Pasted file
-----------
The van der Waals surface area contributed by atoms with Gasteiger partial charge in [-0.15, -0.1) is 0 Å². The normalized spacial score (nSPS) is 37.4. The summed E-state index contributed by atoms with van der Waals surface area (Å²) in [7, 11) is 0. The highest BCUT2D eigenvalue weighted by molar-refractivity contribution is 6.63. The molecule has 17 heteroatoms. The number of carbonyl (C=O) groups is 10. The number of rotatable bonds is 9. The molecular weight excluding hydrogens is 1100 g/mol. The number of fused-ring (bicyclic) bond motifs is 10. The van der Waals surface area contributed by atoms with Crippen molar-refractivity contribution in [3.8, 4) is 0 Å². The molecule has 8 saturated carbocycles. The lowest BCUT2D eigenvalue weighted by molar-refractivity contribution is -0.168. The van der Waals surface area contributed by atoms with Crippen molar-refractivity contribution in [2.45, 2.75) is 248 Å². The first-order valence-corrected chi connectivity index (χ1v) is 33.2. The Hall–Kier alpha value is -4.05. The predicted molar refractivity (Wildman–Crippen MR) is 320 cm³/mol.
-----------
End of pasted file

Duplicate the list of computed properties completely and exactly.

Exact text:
The van der Waals surface area contributed by atoms with Gasteiger partial charge in [-0.15, -0.1) is 0 Å². The normalized spacial score (nSPS) is 37.4. The summed E-state index contributed by atoms with van der Waals surface area (Å²) in [7, 11) is 0. The highest BCUT2D eigenvalue weighted by molar-refractivity contribution is 6.63. The molecule has 17 heteroatoms. The number of carbonyl (C=O) groups is 10. The number of rotatable bonds is 9. The molecular weight excluding hydrogens is 1100 g/mol. The number of fused-ring (bicyclic) bond motifs is 10. The van der Waals surface area contributed by atoms with Crippen molar-refractivity contribution in [3.8, 4) is 0 Å². The molecule has 8 saturated carbocycles. The lowest BCUT2D eigenvalue weighted by molar-refractivity contribution is -0.168. The van der Waals surface area contributed by atoms with Crippen molar-refractivity contribution in [2.45, 2.75) is 248 Å². The first-order valence-corrected chi connectivity index (χ1v) is 33.2. The Hall–Kier alpha value is -4.05. The predicted molar refractivity (Wildman–Crippen MR) is 320 cm³/mol.